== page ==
Dozer, the bulldog

Dozer, the bulldog
Dozer: Spring training is upon us!

Backstage at Reggae on the River, 2017...

Backstage at Reggae on the River, 2017...
The author of Mark's Work

Hollyhocks

Hollyhocks
Why I grow flowers

HappyDay Farms bees are happy bees.

HappyDay Farms bees are happy bees.
Air-borne bees

HeadSodBuster and BossLady at the coast

HeadSodBuster and BossLady at the coast
Love is the greatest power.

Beauty abounds!

Beauty abounds!
Crossing the Eel River at French's Camp

If you've seen one butterfly, you've seen 'em all, said no one ever.

If you've seen one butterfly,  you've seen 'em all, said no one ever.
Butter in the fly...

July Jewels

July Jewels
Bees to the Kingdom

My souvenir from Reggae on the River, 2017

My souvenir from Reggae on the River, 2017
Something I have always wanted...

Mahlon Masling Blue

Mahlon Masling Blue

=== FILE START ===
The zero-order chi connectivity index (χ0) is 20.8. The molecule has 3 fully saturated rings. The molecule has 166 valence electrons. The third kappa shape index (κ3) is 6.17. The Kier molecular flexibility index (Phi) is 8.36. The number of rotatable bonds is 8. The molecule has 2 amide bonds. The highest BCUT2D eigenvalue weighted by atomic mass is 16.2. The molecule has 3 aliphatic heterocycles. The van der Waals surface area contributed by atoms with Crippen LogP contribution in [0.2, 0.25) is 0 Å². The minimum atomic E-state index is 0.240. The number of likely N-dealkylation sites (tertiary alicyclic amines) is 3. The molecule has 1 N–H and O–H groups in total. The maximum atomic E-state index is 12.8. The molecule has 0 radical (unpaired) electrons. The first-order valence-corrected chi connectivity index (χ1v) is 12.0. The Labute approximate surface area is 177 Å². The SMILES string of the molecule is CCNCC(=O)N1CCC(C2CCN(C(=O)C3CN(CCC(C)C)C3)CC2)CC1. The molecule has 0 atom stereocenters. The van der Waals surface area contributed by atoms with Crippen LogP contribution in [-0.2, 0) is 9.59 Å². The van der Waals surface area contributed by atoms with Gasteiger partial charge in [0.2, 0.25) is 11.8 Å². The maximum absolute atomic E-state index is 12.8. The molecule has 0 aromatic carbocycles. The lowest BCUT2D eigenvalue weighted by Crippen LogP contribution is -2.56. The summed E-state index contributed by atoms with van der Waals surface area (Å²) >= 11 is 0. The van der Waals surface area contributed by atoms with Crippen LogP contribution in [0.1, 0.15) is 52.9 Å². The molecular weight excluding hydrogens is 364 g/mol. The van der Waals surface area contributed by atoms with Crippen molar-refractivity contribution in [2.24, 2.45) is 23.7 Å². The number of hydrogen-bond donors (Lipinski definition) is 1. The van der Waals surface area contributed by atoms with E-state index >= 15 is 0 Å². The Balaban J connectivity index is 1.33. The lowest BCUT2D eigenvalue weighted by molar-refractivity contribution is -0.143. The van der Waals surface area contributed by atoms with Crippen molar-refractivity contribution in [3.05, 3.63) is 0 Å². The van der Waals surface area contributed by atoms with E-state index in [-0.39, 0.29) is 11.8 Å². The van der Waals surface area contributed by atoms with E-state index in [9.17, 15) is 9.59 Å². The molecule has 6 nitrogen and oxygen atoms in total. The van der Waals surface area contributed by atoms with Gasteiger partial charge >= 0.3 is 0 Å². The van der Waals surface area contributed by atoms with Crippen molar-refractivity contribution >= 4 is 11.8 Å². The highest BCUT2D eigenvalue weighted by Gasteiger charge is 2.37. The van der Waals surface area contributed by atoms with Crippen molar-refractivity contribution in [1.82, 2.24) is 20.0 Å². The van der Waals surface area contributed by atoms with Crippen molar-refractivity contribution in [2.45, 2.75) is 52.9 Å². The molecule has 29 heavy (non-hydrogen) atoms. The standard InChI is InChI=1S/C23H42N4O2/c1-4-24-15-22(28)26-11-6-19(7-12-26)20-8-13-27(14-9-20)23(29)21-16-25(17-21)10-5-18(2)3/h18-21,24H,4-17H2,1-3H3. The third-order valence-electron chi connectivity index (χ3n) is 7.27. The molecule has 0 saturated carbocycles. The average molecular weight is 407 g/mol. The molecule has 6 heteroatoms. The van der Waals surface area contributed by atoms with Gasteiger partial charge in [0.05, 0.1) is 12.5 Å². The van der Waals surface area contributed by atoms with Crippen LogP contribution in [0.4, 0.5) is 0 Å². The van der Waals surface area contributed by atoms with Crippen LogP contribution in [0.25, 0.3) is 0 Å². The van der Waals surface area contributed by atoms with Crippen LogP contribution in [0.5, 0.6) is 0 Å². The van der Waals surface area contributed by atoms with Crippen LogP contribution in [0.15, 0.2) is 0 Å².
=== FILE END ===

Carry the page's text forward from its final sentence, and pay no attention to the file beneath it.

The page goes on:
My friend and brother.

Mark's E-mail address

bellspringsmark@gmail.com

Monday, January 23, 2017

Nothing but Strong Women Around Me


She was so proud to pose for my photo.

Nothing but Strong Women Around Me

I stepped outside my comfort zone, Saturday in Sacramento, while marching in support of human rights, and it turns out that I was in good company. Though I had been following posts on social media about the multitude of available opportunities to protest, I was staggered by the web of connectedness, that exists within my universe. 

From London to Washington DC; from Alaska to Hawaii; from Vermont to North Carolina; from Michigan down to New Orleans; from Seattle to Los Angeles; from Ft. Bragg to Laytonville; from Sacramento to Oakland; from Bend to Napa; from Arkansas to Ukiah; the web that connects us together in this time of crisis, is so intricate, so strong and above all, so all-encompassing, that it electrifies me.

Included in our web, was Bernie Sanders, speaking Saturday in in Montpelier, Vermont. Also included in Saturday's epic protests were a whole lot of other men, marching in solidarity with our sisters, daughters, aunties, nieces, grandmothers, daughters-in-law, mothers and every other possible connection there could be. 
The children turned out in force, thousands of them, brought along to the rally by parents who wanted to teach their children about democracy in action.